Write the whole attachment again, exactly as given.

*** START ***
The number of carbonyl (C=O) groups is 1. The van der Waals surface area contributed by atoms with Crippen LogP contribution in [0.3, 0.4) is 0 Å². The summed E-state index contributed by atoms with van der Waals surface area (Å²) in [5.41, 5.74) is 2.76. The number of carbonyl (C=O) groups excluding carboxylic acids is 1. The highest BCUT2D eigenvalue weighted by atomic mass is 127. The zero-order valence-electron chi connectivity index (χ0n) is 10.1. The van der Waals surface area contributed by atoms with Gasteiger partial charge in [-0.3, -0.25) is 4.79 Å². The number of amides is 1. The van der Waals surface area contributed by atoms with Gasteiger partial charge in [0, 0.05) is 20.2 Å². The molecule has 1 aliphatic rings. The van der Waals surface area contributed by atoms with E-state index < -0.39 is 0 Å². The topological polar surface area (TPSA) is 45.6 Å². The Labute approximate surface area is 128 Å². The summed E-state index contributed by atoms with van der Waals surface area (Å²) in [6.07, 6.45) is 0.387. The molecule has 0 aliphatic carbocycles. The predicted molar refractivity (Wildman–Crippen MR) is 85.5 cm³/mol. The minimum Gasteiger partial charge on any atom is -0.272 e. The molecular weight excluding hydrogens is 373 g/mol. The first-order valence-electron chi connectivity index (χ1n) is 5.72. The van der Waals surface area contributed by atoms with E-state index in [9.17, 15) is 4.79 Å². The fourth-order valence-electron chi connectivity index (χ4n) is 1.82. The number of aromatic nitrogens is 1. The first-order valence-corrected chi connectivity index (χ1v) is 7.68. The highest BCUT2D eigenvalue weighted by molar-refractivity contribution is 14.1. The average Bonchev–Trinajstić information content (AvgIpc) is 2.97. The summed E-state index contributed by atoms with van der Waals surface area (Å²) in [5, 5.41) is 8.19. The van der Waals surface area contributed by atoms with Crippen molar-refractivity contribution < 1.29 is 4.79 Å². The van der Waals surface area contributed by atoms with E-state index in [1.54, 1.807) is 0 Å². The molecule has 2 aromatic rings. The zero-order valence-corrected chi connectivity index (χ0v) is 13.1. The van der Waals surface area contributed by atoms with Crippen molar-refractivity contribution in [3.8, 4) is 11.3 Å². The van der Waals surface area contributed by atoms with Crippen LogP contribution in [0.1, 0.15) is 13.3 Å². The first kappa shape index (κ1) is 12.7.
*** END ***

The number of carbonyl (C=O) groups is 1. The van der Waals surface area contributed by atoms with Crippen LogP contribution in [0.3, 0.4) is 0 Å². The summed E-state index contributed by atoms with van der Waals surface area (Å²) in [5.41, 5.74) is 2.76. The number of carbonyl (C=O) groups excluding carboxylic acids is 1. The highest BCUT2D eigenvalue weighted by atomic mass is 127. The zero-order valence-electron chi connectivity index (χ0n) is 10.1. The van der Waals surface area contributed by atoms with Gasteiger partial charge in [-0.3, -0.25) is 4.79 Å². The number of amides is 1. The van der Waals surface area contributed by atoms with Gasteiger partial charge in [0, 0.05) is 20.2 Å². The molecule has 1 aliphatic rings. The van der Waals surface area contributed by atoms with E-state index < -0.39 is 0 Å². The topological polar surface area (TPSA) is 45.6 Å². The Labute approximate surface area is 128 Å². The summed E-state index contributed by atoms with van der Waals surface area (Å²) in [6.07, 6.45) is 0.387. The molecule has 0 aliphatic carbocycles. The predicted molar refractivity (Wildman–Crippen MR) is 85.5 cm³/mol. The minimum Gasteiger partial charge on any atom is -0.272 e. The molecular weight excluding hydrogens is 373 g/mol. The first-order valence-electron chi connectivity index (χ1n) is 5.72. The van der Waals surface area contributed by atoms with E-state index in [9.17, 15) is 4.79 Å². The fourth-order valence-electron chi connectivity index (χ4n) is 1.82. The number of aromatic nitrogens is 1. The first-order valence-corrected chi connectivity index (χ1v) is 7.68. The highest BCUT2D eigenvalue weighted by molar-refractivity contribution is 14.1. The average Bonchev–Trinajstić information content (AvgIpc) is 2.97. The summed E-state index contributed by atoms with van der Waals surface area (Å²) in [5, 5.41) is 8.19. The van der Waals surface area contributed by atoms with Crippen molar-refractivity contribution < 1.29 is 4.79 Å². The van der Waals surface area contributed by atoms with E-state index in [1.54, 1.807) is 0 Å². The molecule has 2 aromatic rings. The zero-order valence-corrected chi connectivity index (χ0v) is 13.1. The van der Waals surface area contributed by atoms with Crippen molar-refractivity contribution in [3.8, 4) is 11.3 Å². The van der Waals surface area contributed by atoms with Crippen LogP contribution in [0.1, 0.15) is 13.3 Å². The first kappa shape index (κ1) is 12.7.